A Gram-Schmidt expansion was used for the basis functions. The procedure outlined in Eq. (10) then yielded the desired _{j} and b_{nj} values as shown in Table II. As seen in Table II, the resultant matrix has large diagonal and small off-axis values.

TABLE II______________________________________DIGITALLY COMPUTED COEFFICIENTSIN THE GRAM-SCHMIDTEXPANSION OF THE BASIS FUNCTIONSg_{1}g_{2}g_{3}g_{4}g_{5}g_{6}g_{7}______________________________________φ10.64 -- -- -- -- -- --φ2 -0.08 0.68 -- -- -- -- --φ3 -0.02 -0.01 0.44 -- -- -- --φ40.07 0.04 -0.00 0.82 -- -- --φ50.01 0.02 0.03 -0.01 0.51 -- --φ60.02 0.01 0.02 0.01 -0.00 0.50 --φ7 -0.08 -0.06 -0.01 -0.07 -0.01 -0.01 2.1______________________________________

The coefficients c_{j} were then computed, and the expression for the average filter h in terms of the basis functions φ_{j} and the reference objects {g_{n} } was then obtained as described hereinbefore. The resultant average filter,

h=0.64φ_{1}+0.60φ_{2}+0.42φ_{3}+0.93φ_{4}+0.57φ_{5}+0.59φ_{6}+1.85φ_{7}, (11)

was then digitally calculated and constructed. It was then correlated with all seven input image aspects {g_{n} }. Cross-sectional scans through one of the output correlation peaks are shown in FIG. 3. In all cases, high quality correlation peak intensities resulted with sharp correlation peaks and good correlation surfaces. This verified the use of this method in multivariant intraclass pattern recognition.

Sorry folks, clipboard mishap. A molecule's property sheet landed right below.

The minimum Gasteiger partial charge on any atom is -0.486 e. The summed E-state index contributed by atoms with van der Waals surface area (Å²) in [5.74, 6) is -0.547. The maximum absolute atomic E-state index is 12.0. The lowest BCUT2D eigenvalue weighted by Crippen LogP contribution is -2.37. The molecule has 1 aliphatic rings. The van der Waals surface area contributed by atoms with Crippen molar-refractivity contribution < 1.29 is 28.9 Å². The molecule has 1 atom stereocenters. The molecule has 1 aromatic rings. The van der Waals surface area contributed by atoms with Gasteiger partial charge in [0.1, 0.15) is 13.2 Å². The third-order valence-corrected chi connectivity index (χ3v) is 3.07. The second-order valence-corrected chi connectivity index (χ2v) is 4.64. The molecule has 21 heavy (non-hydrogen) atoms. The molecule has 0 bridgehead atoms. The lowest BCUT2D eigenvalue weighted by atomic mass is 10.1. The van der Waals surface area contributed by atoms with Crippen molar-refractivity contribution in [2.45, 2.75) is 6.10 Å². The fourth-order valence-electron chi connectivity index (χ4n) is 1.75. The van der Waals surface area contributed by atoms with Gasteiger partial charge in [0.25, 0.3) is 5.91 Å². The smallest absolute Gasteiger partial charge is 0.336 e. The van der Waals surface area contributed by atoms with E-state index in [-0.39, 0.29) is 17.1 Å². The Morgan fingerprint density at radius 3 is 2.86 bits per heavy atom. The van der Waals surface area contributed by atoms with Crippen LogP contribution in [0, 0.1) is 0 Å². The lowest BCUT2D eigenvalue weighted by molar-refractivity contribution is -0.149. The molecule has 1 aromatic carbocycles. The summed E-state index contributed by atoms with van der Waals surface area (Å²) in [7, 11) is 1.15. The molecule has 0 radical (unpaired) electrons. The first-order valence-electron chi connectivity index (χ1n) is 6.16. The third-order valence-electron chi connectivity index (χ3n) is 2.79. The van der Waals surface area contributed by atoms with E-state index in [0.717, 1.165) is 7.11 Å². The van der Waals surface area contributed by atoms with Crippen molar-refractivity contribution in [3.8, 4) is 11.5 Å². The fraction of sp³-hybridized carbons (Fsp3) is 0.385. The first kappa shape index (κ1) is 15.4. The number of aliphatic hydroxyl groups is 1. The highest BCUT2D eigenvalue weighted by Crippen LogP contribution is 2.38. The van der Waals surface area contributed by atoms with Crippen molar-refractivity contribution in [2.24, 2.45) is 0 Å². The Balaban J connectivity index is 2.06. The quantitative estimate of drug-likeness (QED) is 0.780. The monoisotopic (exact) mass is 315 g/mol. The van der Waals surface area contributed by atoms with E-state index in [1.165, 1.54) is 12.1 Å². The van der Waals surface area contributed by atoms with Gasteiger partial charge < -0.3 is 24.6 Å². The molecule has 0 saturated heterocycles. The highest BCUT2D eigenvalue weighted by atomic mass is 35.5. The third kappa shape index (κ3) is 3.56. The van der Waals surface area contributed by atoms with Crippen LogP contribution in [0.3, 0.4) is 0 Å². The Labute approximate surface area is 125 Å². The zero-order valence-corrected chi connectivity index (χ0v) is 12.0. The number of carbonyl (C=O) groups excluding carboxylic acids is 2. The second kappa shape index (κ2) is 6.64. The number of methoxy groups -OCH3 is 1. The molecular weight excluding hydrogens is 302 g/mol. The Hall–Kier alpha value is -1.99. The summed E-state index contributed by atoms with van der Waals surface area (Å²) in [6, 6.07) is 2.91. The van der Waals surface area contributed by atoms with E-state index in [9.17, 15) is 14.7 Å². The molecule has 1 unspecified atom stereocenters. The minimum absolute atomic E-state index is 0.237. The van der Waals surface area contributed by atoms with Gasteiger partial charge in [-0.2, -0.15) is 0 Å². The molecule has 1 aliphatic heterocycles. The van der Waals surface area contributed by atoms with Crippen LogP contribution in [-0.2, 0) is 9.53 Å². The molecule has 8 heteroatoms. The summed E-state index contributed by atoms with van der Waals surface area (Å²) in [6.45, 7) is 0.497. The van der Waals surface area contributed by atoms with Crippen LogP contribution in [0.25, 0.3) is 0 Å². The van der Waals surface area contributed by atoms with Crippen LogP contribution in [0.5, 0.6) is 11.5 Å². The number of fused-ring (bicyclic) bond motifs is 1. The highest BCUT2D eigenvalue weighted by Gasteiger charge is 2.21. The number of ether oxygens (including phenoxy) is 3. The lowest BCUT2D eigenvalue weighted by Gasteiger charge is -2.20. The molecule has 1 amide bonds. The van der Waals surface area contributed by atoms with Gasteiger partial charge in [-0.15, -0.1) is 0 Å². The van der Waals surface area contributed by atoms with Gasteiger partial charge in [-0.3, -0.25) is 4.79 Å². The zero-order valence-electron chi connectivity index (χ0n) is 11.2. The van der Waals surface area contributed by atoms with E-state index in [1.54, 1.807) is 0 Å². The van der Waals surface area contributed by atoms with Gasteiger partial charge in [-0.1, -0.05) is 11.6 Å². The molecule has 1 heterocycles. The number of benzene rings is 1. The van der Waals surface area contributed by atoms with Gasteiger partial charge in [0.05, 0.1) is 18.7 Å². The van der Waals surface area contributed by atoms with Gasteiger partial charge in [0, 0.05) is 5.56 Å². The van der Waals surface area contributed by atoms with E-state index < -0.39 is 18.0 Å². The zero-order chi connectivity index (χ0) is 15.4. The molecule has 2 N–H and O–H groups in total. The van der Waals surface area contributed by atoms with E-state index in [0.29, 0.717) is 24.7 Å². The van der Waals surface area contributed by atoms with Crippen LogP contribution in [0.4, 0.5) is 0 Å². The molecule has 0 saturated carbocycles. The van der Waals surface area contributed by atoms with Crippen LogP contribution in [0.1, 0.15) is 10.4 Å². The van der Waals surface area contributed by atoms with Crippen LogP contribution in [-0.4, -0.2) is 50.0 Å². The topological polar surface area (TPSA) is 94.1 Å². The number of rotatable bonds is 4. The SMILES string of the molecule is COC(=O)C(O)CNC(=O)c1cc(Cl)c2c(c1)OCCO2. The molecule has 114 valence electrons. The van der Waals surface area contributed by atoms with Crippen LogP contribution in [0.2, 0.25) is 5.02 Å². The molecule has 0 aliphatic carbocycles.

The performance of the fundamental steps of our method FIG. 2, and the use of the apparatus 10, FIG. 1, can be easily ascertained by any person of ordinary skill in the art from the foregoing description, coupled with reference to the Figures of the drawing and Table I and II herein.

For others, the following simplified explanation is given. With reference to FIG. 2, P_{1}, P_{2} and P_{3} are image planes, i.e., sheets of photographic film. The image of an object to be recognized (e.g., the hereinbefore mentioned tank) appears on P_{1}. P_{2} includes a matched filter, i.e., a conjugate Fourier transform of a reference function, with this function representing the object to be recognized. P_{3} indicates if such an object has been recognized.